By Dale Isip

In business, you may present your company’s, or even your own, skills as being faster, more knowledgeable, or more effective than your competition. You may want to distinguish your services from the rest of those in your field, to have customers return in the future.

This skills-oriented approach, however, does not account for your clients. Learning to look at your business from a customer’s viewpoint, though, may be able to help you improve your services. Here are some ways to approach business from a client’s perspective.

Understand Demographics

To approach business from a client’s perspective, you might first want to understand the makeup of your client base. For example, in the United States in 2021, the median age of Web Developers was 38.5, while the median age of Agricultural Managers was 56. Both these demographics use technology, but they are likely to approach it differently – if you do business with any group, understand their characteristics.

Understanding trends in business ownership and personal income will also help you get a better sense of your potential clients. For instance, in 2018, women owned 19.9 percent (or 1.1 million) of businesses based in the United States, increasing from the previous year. Also, disposable personal income (DPI) can increase or decrease month-to-month among U.S. workers – amounting to, for example, a $19.8 billion increase from December 2021 to January 2022.

Demographic information can be found through government surveys and labor statistics organizations. You might also consider implementing client-oriented surveys for your own company.

Understand Your Clients

Of course, clients are more than just statistics – they are people with habits, feelings, and concerns of their own.

If you are an employee, approach your clients and customers with an open mindset. Listening can go a long way in this regard, and genuine concern will improve the chances of working with satisfied customers.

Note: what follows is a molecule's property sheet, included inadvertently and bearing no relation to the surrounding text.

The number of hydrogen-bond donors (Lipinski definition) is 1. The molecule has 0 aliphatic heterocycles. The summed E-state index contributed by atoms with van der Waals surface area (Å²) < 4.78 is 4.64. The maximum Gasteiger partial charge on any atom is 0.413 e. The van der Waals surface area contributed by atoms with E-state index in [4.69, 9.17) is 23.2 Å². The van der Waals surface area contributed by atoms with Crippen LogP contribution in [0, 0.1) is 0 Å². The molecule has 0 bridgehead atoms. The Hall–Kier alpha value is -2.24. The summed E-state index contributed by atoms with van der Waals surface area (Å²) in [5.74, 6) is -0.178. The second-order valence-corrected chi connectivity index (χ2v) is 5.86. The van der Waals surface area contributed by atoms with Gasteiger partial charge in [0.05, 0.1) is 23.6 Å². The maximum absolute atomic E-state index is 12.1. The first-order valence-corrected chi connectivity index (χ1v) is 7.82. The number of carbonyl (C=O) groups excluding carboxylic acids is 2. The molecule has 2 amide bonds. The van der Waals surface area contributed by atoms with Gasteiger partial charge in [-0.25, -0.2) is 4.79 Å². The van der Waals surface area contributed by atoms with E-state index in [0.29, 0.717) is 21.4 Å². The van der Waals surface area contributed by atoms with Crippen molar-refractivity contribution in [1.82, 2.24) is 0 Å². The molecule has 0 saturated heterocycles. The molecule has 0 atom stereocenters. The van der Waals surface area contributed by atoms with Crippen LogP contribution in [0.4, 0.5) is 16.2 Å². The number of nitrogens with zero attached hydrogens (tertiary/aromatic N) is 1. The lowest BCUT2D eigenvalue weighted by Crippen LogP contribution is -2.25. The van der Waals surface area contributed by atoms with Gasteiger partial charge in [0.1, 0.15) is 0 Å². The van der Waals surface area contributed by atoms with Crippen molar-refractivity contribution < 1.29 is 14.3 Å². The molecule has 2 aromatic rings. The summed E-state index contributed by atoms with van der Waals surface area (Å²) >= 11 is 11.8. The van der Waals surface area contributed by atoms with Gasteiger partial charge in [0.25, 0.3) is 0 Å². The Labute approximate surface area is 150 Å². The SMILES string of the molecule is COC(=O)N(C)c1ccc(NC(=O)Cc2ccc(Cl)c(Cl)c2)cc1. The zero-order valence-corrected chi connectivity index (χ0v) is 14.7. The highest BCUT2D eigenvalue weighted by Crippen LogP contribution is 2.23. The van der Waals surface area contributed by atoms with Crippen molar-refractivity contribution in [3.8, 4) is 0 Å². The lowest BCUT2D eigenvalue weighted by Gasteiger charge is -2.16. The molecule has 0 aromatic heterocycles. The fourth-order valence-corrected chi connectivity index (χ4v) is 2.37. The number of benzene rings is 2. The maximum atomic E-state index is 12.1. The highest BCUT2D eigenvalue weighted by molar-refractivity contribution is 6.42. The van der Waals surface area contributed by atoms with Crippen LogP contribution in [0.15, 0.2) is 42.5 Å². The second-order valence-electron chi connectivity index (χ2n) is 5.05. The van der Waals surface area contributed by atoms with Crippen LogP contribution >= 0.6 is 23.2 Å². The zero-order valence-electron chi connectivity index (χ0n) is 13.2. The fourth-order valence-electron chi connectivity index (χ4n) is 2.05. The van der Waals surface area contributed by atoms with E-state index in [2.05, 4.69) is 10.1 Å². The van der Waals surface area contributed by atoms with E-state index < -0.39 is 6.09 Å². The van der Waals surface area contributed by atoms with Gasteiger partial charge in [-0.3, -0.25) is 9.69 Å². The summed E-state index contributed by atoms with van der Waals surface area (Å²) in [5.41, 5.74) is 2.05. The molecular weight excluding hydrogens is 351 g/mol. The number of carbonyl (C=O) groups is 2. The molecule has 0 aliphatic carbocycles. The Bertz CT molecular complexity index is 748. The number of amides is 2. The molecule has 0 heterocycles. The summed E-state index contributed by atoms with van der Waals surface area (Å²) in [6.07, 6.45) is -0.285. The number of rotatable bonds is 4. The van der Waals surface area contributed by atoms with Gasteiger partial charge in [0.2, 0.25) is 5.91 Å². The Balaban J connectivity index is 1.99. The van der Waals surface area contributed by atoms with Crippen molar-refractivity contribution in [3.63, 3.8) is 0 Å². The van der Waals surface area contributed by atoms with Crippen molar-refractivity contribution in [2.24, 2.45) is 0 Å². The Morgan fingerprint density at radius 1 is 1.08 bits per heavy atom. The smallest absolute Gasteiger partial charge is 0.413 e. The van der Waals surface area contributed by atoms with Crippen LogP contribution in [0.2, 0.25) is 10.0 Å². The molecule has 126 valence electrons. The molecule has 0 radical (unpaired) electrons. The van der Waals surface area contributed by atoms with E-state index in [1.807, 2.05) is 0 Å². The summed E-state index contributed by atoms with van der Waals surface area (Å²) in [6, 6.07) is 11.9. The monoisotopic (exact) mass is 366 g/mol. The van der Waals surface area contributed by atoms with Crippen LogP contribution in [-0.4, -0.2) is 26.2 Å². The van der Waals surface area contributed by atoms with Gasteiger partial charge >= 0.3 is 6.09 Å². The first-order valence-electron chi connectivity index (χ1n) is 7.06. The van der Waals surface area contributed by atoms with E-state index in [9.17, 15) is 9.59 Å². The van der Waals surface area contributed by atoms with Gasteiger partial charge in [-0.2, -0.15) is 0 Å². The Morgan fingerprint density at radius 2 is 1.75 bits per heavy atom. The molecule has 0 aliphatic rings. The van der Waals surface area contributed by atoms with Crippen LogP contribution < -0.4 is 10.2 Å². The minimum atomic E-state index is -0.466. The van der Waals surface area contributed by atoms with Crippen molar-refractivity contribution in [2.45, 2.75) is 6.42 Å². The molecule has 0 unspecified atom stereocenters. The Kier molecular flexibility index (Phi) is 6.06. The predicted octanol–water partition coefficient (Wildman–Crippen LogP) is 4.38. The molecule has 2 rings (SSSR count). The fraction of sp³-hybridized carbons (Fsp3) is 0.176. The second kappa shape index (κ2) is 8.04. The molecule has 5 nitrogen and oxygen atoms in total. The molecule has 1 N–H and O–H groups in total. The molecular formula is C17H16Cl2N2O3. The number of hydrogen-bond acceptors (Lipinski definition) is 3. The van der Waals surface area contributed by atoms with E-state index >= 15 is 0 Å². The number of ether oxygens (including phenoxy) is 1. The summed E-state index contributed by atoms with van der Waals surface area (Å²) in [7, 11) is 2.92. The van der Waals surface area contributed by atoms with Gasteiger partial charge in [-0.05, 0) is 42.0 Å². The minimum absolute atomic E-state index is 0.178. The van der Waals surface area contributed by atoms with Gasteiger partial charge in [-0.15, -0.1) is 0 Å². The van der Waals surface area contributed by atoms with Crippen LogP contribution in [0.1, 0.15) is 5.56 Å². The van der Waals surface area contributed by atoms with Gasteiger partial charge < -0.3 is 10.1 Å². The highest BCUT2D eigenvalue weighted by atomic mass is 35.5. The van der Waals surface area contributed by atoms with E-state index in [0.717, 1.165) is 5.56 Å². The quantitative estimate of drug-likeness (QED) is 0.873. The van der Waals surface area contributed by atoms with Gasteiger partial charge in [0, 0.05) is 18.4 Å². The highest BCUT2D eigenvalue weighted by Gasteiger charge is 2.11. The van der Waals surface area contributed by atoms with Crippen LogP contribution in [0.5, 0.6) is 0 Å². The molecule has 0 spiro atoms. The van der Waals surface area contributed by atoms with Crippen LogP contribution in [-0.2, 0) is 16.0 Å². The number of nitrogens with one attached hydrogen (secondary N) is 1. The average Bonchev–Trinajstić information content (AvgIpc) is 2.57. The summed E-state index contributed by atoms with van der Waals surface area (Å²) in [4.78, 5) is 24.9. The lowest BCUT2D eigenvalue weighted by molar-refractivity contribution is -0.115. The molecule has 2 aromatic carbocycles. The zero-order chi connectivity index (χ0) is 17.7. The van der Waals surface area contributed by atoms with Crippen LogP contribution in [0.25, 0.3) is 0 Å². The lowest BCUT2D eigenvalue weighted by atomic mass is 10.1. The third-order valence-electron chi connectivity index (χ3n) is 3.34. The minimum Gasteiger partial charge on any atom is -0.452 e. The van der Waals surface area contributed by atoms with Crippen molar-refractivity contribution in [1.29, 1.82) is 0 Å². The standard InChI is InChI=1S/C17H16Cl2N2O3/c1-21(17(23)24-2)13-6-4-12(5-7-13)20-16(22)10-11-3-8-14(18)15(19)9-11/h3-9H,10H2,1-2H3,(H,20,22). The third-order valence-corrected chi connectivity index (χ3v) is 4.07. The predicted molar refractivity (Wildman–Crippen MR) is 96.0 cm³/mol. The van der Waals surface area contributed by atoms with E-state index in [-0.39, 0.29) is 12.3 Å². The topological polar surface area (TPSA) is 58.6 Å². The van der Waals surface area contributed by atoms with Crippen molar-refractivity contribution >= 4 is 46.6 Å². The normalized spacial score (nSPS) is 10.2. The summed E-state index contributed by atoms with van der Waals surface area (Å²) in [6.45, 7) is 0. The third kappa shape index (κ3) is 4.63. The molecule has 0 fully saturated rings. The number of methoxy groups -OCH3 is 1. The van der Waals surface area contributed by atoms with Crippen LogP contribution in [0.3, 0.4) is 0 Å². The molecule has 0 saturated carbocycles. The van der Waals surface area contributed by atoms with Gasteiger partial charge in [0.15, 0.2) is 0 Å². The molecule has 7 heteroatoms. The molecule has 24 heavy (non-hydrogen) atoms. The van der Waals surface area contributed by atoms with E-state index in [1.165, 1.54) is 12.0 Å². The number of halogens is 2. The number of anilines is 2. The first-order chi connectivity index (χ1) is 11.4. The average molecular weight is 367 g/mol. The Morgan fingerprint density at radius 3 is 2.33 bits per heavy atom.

If you are a manager, you could establish a channel for your workers to express your client’s needs. A standardized questionnaire for your employees, filled out after every service or sales interaction, may be able to help you get an idea of what your clients’ prefer.

Practice Empathy

At the heart of approaching business from a client’s perspective is approaching your clients with empathy. If you are willing to listen to your clients carefully and put yourself in their shoes as a customer yourself, you will be able to better understand your business’ role in finding solutions.

A key to building empathy is to develop a relationship of trust – that is, being willing to be vulnerable through the belief in the good intentions of others. Client empathy may be a difficult path at first — but seeking it may help find a dynamic that works best for everyone.

Through a study of client demographics and client understanding through empathy, you can approach business through a client’s perspective. A company focused on these concerns is one geared for success, and your business will gain from a true understanding of its customers.